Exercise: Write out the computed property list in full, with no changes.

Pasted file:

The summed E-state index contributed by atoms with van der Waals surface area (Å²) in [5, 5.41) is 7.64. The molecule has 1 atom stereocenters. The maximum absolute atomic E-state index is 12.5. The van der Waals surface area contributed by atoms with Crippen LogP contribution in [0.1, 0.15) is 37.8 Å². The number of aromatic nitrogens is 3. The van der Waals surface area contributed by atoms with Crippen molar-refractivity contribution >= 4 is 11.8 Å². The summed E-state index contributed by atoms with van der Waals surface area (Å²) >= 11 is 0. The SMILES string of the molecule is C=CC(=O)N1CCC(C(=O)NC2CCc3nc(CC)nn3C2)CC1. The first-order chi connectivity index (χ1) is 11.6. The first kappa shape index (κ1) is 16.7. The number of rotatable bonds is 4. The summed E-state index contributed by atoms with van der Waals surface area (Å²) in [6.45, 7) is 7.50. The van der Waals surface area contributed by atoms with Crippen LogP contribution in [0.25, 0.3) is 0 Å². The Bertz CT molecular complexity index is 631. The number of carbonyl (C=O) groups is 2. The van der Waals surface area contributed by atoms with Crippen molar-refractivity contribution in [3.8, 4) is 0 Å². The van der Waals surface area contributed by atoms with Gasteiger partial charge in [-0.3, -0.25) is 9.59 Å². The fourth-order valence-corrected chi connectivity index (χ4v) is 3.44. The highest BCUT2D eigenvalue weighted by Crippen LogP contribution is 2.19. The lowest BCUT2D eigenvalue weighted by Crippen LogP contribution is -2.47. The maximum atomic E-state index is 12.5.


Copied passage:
The summed E-state index contributed by atoms with van der Waals surface area (Å²) in [5, 5.41) is 7.64. The molecule has 1 atom stereocenters. The maximum absolute atomic E-state index is 12.5. The van der Waals surface area contributed by atoms with Crippen LogP contribution in [0.1, 0.15) is 37.8 Å². The number of aromatic nitrogens is 3. The van der Waals surface area contributed by atoms with Crippen molar-refractivity contribution >= 4 is 11.8 Å². The summed E-state index contributed by atoms with van der Waals surface area (Å²) >= 11 is 0. The SMILES string of the molecule is C=CC(=O)N1CCC(C(=O)NC2CCc3nc(CC)nn3C2)CC1. The first-order chi connectivity index (χ1) is 11.6. The first kappa shape index (κ1) is 16.7. The number of rotatable bonds is 4. The summed E-state index contributed by atoms with van der Waals surface area (Å²) in [6.45, 7) is 7.50. The van der Waals surface area contributed by atoms with Crippen LogP contribution in [0.25, 0.3) is 0 Å². The Bertz CT molecular complexity index is 631. The number of carbonyl (C=O) groups is 2. The van der Waals surface area contributed by atoms with Crippen molar-refractivity contribution in [3.8, 4) is 0 Å². The van der Waals surface area contributed by atoms with Gasteiger partial charge in [-0.3, -0.25) is 9.59 Å². The fourth-order valence-corrected chi connectivity index (χ4v) is 3.44. The highest BCUT2D eigenvalue weighted by Crippen LogP contribution is 2.19. The lowest BCUT2D eigenvalue weighted by Crippen LogP contribution is -2.47. The maximum atomic E-state index is 12.5.